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four Tips for Researching Colleges When You Can not Visit Campuses

Posted by admin on in College Advice |

describe the image The College Visit. It’s a rite of passage for many students, and it’s also the best way to really get a feel for the campus and determine if a school is the right fit. It is also the best way to demonstrate your curiosity to a college, something that has become much more important in college admissions in recent years. If you’re only looking at schools inside a couple of hours’ drive from home, you can and should visit.   But imagine if you are looking at schools on the other side of the country?   Unless you have unlimited resources, a campus visit isn’t always practical. So how do you effectively research a college without actually visiting the campus?


  1. Get on the Internet

    The web is really a powerful tool for this kind of research. By using the Internet, you can take advantage of campus events, student blogs, virtual trips, course listings, internship listings, on the web chats, and more.   Start with the admissions section on a college website, but go beyond that—check out various other pages of interest, like student night clubs and organizations, academic departments plus faculty.   You can even read the on the web version of the student newspaper and other publications.


  2. Hit the books

    While there are a lot of great college search resources online, don’t overlook guidebooks, which can also be effective tools to help you start your research. Inside my work counseling students, I frequently turn to the Fiske Guide to Colleges and The Princeton Review’s The Best 365 Colleges. Both gather information such as score ranges, size and place, but , more importantly, they also provide students’ perspective and insights. Try to purchase the latest version of the guides to ensure you are working with the most current information. Plus remember—you may see differences of viewpoint in college guidebooks. Never depend on one source for accurate details, especially when reviewing the ratings of departments within a college. Instead, evaluate sources to look for trends in the details you are gathering.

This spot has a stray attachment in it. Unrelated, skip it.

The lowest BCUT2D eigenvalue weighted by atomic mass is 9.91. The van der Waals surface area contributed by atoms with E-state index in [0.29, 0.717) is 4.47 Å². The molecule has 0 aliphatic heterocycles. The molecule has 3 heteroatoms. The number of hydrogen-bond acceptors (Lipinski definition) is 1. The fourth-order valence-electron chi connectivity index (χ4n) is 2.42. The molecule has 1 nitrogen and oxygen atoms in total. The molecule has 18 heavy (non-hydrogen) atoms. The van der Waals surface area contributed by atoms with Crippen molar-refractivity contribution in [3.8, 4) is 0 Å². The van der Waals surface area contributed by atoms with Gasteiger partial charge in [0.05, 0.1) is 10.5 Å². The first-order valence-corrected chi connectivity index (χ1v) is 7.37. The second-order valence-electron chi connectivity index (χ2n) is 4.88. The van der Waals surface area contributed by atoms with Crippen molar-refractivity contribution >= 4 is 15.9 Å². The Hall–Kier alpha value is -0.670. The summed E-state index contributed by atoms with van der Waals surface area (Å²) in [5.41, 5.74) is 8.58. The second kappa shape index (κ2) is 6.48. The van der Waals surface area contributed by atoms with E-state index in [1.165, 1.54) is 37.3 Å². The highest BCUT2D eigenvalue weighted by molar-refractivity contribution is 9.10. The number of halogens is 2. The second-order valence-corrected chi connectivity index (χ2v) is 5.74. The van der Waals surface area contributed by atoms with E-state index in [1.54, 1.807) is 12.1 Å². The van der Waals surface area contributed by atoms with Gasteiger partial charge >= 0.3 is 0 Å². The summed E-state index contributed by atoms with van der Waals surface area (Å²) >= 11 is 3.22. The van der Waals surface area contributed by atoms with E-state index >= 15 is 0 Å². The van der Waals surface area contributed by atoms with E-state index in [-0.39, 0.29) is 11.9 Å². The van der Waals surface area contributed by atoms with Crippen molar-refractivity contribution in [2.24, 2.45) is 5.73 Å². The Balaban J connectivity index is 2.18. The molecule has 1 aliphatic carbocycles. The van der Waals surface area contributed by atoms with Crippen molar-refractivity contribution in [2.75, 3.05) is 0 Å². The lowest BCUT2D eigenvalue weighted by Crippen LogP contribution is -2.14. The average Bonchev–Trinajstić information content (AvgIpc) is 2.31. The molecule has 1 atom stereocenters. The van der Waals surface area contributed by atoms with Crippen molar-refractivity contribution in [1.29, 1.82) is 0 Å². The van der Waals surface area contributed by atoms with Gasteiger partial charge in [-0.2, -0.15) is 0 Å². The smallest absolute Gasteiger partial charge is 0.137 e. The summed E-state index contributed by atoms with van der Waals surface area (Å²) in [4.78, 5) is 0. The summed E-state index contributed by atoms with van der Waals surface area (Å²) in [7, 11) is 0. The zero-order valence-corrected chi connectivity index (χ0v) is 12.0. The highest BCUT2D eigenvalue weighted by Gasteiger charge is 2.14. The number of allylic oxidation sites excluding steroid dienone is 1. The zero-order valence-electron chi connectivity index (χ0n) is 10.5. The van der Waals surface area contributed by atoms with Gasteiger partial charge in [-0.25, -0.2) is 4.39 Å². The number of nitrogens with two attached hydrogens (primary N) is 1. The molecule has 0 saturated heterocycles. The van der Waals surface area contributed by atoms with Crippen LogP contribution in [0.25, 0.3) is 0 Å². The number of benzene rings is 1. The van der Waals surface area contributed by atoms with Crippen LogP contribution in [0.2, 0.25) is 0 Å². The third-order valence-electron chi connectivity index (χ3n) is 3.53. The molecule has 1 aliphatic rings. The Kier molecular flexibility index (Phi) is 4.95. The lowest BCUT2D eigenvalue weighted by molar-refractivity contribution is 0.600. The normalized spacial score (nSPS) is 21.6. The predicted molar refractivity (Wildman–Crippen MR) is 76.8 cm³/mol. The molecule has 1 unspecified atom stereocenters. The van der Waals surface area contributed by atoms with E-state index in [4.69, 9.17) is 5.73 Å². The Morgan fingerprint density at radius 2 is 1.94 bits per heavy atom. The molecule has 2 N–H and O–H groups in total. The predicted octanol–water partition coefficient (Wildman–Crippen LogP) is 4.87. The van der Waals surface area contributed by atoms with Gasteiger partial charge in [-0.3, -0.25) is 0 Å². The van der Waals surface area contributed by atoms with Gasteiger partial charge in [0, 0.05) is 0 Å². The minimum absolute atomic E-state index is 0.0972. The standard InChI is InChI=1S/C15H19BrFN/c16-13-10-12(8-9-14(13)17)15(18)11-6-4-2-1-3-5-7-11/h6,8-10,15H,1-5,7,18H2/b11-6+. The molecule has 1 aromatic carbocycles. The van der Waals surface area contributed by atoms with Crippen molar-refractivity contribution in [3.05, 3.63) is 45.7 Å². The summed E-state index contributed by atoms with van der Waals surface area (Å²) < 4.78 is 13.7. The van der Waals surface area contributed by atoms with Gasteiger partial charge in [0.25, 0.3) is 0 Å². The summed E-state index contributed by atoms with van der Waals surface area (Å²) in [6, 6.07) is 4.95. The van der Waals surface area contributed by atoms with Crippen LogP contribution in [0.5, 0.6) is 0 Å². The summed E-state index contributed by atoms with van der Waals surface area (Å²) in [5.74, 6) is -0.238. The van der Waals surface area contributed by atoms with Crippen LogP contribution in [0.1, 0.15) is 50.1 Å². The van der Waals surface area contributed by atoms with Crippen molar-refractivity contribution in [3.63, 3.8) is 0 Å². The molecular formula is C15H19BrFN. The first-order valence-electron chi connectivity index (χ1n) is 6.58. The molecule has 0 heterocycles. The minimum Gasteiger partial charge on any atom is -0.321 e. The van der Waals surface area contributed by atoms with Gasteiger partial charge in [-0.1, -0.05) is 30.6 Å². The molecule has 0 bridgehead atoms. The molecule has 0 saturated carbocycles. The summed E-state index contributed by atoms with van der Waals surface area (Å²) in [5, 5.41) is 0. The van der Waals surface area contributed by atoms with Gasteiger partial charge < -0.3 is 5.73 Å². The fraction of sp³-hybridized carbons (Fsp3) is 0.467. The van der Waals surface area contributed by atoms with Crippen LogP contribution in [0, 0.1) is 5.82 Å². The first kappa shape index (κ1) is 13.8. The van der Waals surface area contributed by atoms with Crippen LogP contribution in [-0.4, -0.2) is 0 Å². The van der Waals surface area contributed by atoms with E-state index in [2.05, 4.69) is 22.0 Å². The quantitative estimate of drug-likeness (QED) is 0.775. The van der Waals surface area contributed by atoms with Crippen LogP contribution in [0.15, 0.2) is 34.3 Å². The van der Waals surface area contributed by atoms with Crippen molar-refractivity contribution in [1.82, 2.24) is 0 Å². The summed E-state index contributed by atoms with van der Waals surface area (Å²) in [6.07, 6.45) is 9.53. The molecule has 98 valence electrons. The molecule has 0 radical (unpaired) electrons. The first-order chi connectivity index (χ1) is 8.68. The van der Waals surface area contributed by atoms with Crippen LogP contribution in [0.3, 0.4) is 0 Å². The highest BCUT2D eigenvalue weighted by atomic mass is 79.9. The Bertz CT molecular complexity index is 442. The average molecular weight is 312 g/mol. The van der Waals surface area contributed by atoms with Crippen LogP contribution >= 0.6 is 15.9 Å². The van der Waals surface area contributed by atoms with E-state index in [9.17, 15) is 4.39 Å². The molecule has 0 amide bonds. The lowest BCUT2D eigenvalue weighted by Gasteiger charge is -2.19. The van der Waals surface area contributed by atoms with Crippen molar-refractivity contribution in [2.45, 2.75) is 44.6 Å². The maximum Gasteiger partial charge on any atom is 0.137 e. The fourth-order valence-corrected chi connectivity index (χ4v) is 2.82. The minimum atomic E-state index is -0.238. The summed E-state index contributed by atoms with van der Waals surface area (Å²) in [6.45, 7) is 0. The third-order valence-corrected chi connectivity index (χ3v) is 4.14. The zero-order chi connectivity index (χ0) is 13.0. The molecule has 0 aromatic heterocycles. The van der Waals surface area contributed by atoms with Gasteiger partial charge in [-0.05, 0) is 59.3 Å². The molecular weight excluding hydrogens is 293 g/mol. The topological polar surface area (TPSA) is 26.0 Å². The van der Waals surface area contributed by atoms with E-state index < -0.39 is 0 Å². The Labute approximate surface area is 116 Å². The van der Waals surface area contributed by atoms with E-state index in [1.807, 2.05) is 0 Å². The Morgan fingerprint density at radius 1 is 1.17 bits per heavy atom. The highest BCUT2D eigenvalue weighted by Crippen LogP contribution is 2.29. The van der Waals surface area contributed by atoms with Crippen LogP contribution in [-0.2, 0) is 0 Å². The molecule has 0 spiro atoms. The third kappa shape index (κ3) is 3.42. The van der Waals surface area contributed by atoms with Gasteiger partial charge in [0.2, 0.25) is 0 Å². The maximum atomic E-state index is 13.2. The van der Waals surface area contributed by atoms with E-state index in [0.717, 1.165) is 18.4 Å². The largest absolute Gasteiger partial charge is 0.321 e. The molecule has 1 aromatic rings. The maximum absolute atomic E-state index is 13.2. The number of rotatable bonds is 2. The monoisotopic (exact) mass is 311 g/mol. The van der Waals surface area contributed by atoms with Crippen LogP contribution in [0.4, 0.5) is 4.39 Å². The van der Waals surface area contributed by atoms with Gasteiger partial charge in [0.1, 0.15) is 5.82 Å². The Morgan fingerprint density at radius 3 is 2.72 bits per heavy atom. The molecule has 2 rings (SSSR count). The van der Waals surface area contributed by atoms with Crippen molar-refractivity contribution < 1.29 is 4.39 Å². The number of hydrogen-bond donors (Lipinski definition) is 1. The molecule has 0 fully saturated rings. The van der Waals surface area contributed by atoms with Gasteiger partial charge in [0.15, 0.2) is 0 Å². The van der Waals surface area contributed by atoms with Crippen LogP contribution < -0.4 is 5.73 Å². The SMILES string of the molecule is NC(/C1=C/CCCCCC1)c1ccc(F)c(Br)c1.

3. Let them come to you

    Can’t discuss with an admissions officer on campus? Don’t worry—it’s a pretty safe bet that you will have the opportunity to see them by yourself turf during their recruitment travel season. When I proved helpful in college admissions , I was on the road from early September in order to before Thanksgiving meeting with students plus parents at high schools, university fairs and college planning occasions, attending prospective student receptions, and even conducting student interviews. Check the college’s admissions website to find your regional representative; very often they will post their own schedule of visits and occasions, so you can find out when they are coming to you. And it’s a great idea to ensure you’re on their mailing list–that way they can contact you when they’re going to be in your area.


  4. Reach out to others

    Alumni networks and current students in your area are two more resources you can tap into to round out your perspective. Talk with them to get firsthand, anecdotal information about their own experiences.

While there’s no ideal substitute for an in-person campus visit, you can still get a lot of valuable information to help you create your college list through some in depth research. Delighted hunting!


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